In case you haven’t heard (you have), the University of Minnesota is voting to cut three non-revenue generating sports from the Gopher athletics department today. To be honest, most people don’t care. Mainstream media, however, wants you to feel like we do (or should). At the end of the day, it’s impossible to keep floating sports that run in the red year after year.
I wrote about it months ago, after financial expert Patrick Reusse of the Star Tribune (who will occasionally write about sports on the side) gave the U of M some interesting financial advice. To help recoup $10’s of millions in lost revenue from the the coronavirus pandemic, Financial Advisor Pat said Mark Coyle and the U of M Regents should make cuts within the football program.
Athletic Department Revenue
If you’re interested in athletic department finances at the University of Minnesota then you know football makes ALL of the money inside that department. Seriously, basketball makes a chunk of the cash too… but if you were eating a pie made of Gopher athletic department revenue, you couldn’t finish eating the piece that covered the football revenue.
These numbers come right from the University of Minnesota and they are easy to find, easy to read and they come from 2019, so they are very recent. I won’t speculate (but you can) as to why we haven’t seen these very relevant and easy to find numbers from any mainstream media outlets in the Twin Cities recently…
|Sport||Revenue (M)||Revenue (W)||Total Revenue|
|Track and Field||$302,649||$278,368||$581,017|
|Swimming & Diving||$81,282||$89,195||$170,477|
Remember, these numbers are BEFORE expenses are taken out. Do you know how much a student scholarship costs? I do… because it is in the same report as the numbers above. U of M Women’s athletics scholarships alone costs the school $6 million every year, which is double the revenue women’s sports bring in (before other expenses are even tallied).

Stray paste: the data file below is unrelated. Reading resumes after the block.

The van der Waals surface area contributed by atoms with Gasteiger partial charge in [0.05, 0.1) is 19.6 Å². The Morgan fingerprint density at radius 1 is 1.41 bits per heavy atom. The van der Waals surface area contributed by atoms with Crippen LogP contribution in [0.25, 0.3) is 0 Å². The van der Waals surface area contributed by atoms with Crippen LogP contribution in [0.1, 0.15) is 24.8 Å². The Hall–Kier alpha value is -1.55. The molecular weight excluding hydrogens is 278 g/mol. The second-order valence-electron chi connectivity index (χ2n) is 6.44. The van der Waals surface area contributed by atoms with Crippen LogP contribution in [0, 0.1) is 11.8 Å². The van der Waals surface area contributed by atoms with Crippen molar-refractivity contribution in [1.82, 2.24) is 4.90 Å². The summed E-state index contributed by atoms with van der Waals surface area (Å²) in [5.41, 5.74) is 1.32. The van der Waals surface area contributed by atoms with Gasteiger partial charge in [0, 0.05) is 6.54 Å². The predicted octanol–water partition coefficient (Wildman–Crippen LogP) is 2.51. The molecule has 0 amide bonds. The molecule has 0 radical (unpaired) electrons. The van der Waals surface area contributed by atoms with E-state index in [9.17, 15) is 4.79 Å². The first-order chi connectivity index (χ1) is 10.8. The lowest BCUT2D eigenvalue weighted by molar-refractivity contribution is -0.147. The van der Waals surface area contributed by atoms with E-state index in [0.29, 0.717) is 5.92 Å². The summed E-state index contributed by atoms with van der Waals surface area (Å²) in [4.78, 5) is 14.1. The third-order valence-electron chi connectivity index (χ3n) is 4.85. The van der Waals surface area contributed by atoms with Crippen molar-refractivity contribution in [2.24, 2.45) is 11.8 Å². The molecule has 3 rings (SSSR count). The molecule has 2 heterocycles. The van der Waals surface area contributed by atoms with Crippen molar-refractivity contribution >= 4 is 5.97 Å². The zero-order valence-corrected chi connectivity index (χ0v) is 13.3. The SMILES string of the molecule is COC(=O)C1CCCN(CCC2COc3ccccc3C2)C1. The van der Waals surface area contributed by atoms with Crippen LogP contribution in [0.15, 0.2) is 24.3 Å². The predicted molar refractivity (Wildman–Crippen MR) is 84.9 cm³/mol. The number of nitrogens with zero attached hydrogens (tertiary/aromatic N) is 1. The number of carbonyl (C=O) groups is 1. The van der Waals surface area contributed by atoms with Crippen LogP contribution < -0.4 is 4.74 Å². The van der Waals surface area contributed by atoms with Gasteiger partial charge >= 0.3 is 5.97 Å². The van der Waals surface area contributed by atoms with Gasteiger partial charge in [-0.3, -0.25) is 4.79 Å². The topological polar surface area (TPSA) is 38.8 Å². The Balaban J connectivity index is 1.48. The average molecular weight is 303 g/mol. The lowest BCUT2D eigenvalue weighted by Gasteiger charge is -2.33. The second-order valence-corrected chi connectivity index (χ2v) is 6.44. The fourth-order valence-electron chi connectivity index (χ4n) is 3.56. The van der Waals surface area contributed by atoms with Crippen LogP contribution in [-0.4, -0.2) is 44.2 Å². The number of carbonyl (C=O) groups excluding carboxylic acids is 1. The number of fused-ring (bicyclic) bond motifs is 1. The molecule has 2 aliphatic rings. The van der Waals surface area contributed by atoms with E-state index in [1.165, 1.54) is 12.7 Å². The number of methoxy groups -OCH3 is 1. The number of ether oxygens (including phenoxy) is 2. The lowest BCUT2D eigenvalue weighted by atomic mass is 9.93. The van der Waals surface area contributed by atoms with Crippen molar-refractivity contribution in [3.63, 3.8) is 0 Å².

Athletic Department Expenses
Thanks to Title XI, the Gophers can’t spend more on men’s scholarships than women… and they are dangerously close to being out of compliance (thus one reason for these men’s sports getting cut). In 2019, the university spent $7.6 million on male athletic scholarships. If you’re a math whiz, that’s $1.6 million more than what they spent on females…
Football needs $4 million of that scholarship money, which comes in at just 6% of the revenue ($63M) they bring in. In fact, all football expenses only equal about half of its revenue. Men’s basketball runs a 2:1 revenue to expense ratio, as well, and men’s hockey can support itself too. Beyond those three, everyone is sucking off the football teat to survive.
|Sport||Expenses (M)||Expenses (W)||Surplus/|
|Track and Field||$2,185,047||$2,657,410||(-)$4.3M|
|Swimming & Diving||$1,254,109||$1,368,690||(-)$2.6M|
Money Matters and Life Isn’t Fair
Don’t let other media outlets lie to you about these numbers. Don’t listen to their dreadfully sad individual stories about how hard these athletes have worked to get here. Hard work doesn’t always pay off. That’s a good life lesson for them.
Men’s Track, Tennis and Gymnastics are being cut because the University of Minnesota is trying to recover some covid-lost revenue back AND because they need to become Title IX compliant. Just from my brief research this morning, it’s easy to see why they are making the moves they are making.
The university cannot cut any women’s sports because it would push the university farther out of Title IX compliance and they are already spending a noticeable amount more on male scholarships, than female.
That made this an easy decision. The athletic department had a chance to kill two problematic birds with one stone, and they threw the stone. The cuts shouldn’t be a shock to anyone and media never should have made these student athletes think their sport had a chance at surviving after these announcements were first made. The truth is in the numbers and Title IX.
These cuts were unavoidable.
Eric Strack | Minnesota Sports Fan